I’ve helped a lot of people with their roping for a long time now. One of the things I stress to all my students is the importance of setting specific goals for every single practice session, so you make the most of your time and actually get somewhere and get better. When you go to the practice pen, there should be a list of things you want to work on, whether it’s horsemanship, scoring, timing, handling steers or facing your horse.
What you’ll find—regardless of whether you’re a beginner, intermediate, advanced or top-dog type—is that the more specific you get with what you’re going to work on improving, the better chance you’ll have of making progress.
So many ropers go to the practice pen and go through the motions of making runs without being disciplined and focusing on specific parts of their roping they want to improve. A lot of ropers get home from work, then run out and rope a few while drinking beer and BS’ing their buddies before it gets dark. That’s fine, as long as you lower your expectations to sync up with how you’re going at it and just want to rope for fun.
But if you’re doing that and you’re also frustrated at your lack of improvement, you might want to consider changing your ways and making even limited practice-pen time as productive as possible. Serious athletes in all sports—including team roping—take their training seriously.
Anyone who knows me knows I’ve been a fanatic about roping the dummy since I started roping. I rope a lot by myself these days, so I still do that. I rope machines and slow steers a lot also. I score a lot of steers, too, since I’m always practicing to get the most out of my horses in addition to myself.
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Don’t rope too many cattle that are strong and fast in the practice pen, or you’ll wreck your horse. If you make horses score perfectly, run hard, face sharp and go at it full contact every time, they’ll burn out and start making mistakes. I practice on a lot of older, slower steers to try and get my horses to relax. I don’t want them to be chargy, and slower cattle teach horses to score and rate better, and like their job more.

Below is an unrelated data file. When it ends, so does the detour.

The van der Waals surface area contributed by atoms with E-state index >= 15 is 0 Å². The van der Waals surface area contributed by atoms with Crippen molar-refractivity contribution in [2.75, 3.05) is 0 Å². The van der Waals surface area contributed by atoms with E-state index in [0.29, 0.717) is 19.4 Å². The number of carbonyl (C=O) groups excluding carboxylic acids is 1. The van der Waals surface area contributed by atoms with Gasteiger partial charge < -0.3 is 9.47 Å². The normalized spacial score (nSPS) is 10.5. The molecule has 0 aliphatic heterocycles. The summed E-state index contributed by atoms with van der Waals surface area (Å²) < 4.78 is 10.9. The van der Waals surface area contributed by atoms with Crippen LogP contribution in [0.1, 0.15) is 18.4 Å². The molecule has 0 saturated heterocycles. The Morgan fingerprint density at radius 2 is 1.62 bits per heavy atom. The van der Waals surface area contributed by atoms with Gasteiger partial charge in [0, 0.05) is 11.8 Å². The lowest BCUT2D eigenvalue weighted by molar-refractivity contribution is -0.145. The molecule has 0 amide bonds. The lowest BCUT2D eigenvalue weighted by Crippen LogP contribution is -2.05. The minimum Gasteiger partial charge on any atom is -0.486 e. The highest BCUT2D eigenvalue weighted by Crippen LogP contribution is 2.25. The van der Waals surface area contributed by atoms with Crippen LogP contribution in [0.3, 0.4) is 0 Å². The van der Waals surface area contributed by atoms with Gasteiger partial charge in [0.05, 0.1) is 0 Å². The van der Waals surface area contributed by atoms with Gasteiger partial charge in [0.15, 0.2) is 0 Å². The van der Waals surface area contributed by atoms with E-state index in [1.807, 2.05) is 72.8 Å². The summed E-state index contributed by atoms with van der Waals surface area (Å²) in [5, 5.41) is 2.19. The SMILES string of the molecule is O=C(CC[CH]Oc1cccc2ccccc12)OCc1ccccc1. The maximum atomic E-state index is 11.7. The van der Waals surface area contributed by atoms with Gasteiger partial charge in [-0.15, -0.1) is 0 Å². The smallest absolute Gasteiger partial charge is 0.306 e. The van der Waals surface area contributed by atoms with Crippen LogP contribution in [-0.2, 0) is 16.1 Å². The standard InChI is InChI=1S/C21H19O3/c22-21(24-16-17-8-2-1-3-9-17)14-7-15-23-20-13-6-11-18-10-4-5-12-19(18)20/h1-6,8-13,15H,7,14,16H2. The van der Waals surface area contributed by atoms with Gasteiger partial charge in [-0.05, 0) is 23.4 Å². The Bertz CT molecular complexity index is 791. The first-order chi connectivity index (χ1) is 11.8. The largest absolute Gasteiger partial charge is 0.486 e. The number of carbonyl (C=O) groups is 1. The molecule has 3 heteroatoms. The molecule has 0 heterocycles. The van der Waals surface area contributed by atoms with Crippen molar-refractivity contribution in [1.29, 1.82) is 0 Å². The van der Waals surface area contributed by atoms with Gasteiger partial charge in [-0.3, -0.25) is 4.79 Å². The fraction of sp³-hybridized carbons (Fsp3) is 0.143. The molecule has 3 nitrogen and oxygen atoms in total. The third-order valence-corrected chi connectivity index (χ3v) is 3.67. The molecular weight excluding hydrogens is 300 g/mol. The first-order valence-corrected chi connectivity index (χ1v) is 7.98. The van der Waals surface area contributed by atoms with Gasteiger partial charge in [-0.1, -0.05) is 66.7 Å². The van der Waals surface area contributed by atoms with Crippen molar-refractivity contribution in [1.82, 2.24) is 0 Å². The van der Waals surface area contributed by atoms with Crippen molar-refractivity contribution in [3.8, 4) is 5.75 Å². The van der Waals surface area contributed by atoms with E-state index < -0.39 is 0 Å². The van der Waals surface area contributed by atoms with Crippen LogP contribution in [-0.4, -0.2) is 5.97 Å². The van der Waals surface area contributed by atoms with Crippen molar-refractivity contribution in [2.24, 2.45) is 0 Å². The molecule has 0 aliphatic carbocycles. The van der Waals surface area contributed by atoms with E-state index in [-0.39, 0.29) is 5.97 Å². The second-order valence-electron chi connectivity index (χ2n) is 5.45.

If you take a hot-rod horse that has a big motor and run big, strong steers over and over, his blood pressure will get high and it’s likely to turn into a fight. A practice horse that you don’t plan to jackpot or rodeo on—a utility horse that allows you to work on your roping, practice your reaching and make fast runs for yourself—can be very handy and helpful.
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But when it comes to the horses you do plan to compete on, your practice has to include a high percentage of horse training. Please also don’t make the mistake of making too many runs on a young horse you’re trying to bring along. That’s a recipe for flairing tempers for horse and human, and will likely result in one that’s bad in the box, doesn’t want to rate and pulls too strong.
Roping really is supposed to be fun. Try and keep it that way for both you and your horse. And don’t just go through the motions. Practice with specific purpose, and work on your mental edge while you’re at it. Because when you put your name down, put up entry fees and they call your name, the game changes.
Set scenarios when you practice. It’s short-round time at the World Series Finale, and you’re high call. If you haven’t been in that situation yourself before, you’ve surely seen it live or online. Imagine what that might feel like. A lot of people get their skirt blown up pretty easily, because they don’t work on their mental toughness. That’s a big part of the game, too. Practice being in those situations, so when you do step on a big stage somewhere you don’t take your eye off the ball and you’re able to go execute the play—just like you do it in the practice pen.
We all love to rope, but it’s not all fun and games if you want to get better. Work through your frustrations, and put in the blood, sweat and tears. There’s no time like the present to write your next chapter.
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